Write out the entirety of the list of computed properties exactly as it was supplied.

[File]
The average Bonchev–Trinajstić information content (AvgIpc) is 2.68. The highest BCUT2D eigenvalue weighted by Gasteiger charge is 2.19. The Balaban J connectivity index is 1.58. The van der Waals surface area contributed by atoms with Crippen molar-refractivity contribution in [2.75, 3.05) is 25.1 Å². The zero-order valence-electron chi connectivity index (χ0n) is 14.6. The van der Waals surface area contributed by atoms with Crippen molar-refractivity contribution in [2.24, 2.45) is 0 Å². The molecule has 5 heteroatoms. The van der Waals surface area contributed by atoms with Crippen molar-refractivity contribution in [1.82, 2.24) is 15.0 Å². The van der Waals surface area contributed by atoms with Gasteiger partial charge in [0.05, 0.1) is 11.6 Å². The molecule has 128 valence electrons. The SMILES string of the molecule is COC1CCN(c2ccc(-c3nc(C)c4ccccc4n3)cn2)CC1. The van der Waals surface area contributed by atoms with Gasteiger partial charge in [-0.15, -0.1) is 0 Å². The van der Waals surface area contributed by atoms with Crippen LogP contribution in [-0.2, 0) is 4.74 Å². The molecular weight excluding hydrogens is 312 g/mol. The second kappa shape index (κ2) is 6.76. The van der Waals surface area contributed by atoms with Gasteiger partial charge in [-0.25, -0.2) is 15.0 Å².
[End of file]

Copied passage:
The average Bonchev–Trinajstić information content (AvgIpc) is 2.68. The highest BCUT2D eigenvalue weighted by Gasteiger charge is 2.19. The Balaban J connectivity index is 1.58. The van der Waals surface area contributed by atoms with Crippen molar-refractivity contribution in [2.75, 3.05) is 25.1 Å². The zero-order valence-electron chi connectivity index (χ0n) is 14.6. The van der Waals surface area contributed by atoms with Crippen molar-refractivity contribution in [2.24, 2.45) is 0 Å². The molecule has 5 heteroatoms. The van der Waals surface area contributed by atoms with Crippen molar-refractivity contribution in [1.82, 2.24) is 15.0 Å². The van der Waals surface area contributed by atoms with Gasteiger partial charge in [0.05, 0.1) is 11.6 Å². The molecule has 128 valence electrons. The SMILES string of the molecule is COC1CCN(c2ccc(-c3nc(C)c4ccccc4n3)cn2)CC1. The van der Waals surface area contributed by atoms with Gasteiger partial charge in [-0.15, -0.1) is 0 Å². The van der Waals surface area contributed by atoms with Crippen LogP contribution in [-0.2, 0) is 4.74 Å². The molecular weight excluding hydrogens is 312 g/mol. The second kappa shape index (κ2) is 6.76. The van der Waals surface area contributed by atoms with Gasteiger partial charge in [-0.25, -0.2) is 15.0 Å².